The space has been busy, although as Hirtle’s comments suggest, there is a clear determination to stress difference between independent OCIOs, and those that are part of some other organisation. According to consultants Casey, Quirk & Associates, the OCIO space has been “crowded” in the past (source: Institutional Investor, March 2013).

There are other outsourced CIO firms out there, he acknowledged, such as Hall Capital Partners, with offices in New York and northern California. Another is Investure, said Hirtle.

Banks have not been slow to note the trend; UBS and Northern Trust, for example, have outsourced CIO offerings. JP Morgan Asset Management, to name another, has such a business line, as does SEI.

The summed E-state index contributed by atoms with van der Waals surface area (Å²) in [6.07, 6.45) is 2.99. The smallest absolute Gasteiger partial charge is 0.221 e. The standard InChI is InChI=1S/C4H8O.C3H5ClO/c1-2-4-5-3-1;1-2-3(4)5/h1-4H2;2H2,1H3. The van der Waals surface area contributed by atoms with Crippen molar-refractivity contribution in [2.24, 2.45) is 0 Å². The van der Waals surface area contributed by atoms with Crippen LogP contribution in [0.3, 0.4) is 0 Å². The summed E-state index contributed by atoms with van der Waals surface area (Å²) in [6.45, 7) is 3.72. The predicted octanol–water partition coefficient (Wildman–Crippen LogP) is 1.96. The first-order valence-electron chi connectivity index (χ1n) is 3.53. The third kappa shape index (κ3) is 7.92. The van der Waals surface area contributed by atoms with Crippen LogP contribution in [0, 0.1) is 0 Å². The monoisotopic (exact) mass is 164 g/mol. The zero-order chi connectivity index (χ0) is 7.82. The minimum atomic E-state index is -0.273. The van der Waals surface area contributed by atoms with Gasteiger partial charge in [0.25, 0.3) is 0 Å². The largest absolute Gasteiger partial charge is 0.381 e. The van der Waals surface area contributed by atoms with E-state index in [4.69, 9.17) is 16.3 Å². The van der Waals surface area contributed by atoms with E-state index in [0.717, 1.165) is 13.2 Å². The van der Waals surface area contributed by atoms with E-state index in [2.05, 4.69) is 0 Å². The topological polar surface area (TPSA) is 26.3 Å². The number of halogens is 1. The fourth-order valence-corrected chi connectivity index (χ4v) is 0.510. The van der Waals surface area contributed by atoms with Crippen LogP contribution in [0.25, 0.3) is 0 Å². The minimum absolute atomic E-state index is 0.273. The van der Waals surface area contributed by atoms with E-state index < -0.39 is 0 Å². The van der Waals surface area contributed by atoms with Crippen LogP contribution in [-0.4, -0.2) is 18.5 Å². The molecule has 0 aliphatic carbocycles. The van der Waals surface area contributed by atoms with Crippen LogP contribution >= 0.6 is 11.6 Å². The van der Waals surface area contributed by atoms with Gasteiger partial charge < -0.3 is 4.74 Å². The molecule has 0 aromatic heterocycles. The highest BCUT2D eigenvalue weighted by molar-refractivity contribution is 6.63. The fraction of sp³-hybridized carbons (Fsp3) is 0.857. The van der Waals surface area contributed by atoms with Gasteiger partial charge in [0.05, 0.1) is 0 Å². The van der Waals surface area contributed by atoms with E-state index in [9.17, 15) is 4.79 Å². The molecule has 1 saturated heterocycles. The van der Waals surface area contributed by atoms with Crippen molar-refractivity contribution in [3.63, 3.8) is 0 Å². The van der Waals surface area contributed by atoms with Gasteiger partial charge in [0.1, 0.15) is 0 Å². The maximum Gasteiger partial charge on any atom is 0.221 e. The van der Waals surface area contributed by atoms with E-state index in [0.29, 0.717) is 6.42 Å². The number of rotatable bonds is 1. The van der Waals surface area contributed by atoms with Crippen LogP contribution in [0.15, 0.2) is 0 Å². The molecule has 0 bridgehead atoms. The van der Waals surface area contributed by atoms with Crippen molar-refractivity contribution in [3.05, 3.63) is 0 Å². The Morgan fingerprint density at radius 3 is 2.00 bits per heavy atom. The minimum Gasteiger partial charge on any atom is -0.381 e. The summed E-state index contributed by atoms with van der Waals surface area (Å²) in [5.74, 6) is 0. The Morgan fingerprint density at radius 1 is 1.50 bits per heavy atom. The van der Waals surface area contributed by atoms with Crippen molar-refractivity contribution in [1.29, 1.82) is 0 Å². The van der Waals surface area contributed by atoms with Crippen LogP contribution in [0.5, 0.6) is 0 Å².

As far back as 2010, a survey by SEI found that almost half of executives and investment committee members overseeing US non-profit endowments would consider outsourcing the investment management function to a fiduciary management or outsourced CIO model.

Bigger clients
One trend is that larger and larger family offices are looking to farm out their CIO roles as cost and complexity burdens bite, Susan McEvoy, director and investment officer, told this news service in the same interview. “We are seeing larger single family offices looking to outsource. We have more resources – we have over 50 people in our strategy and research teams,” she said.

Hirtle is, perhaps understandably, biased in favor of the OCIO business model, but then he could argue that a career of almost 30 years in investment and financial services, and examples of how investors got into all kinds of problems prior to 2008, justify his call for outsourced professionalism if it is too expensive to do in-house.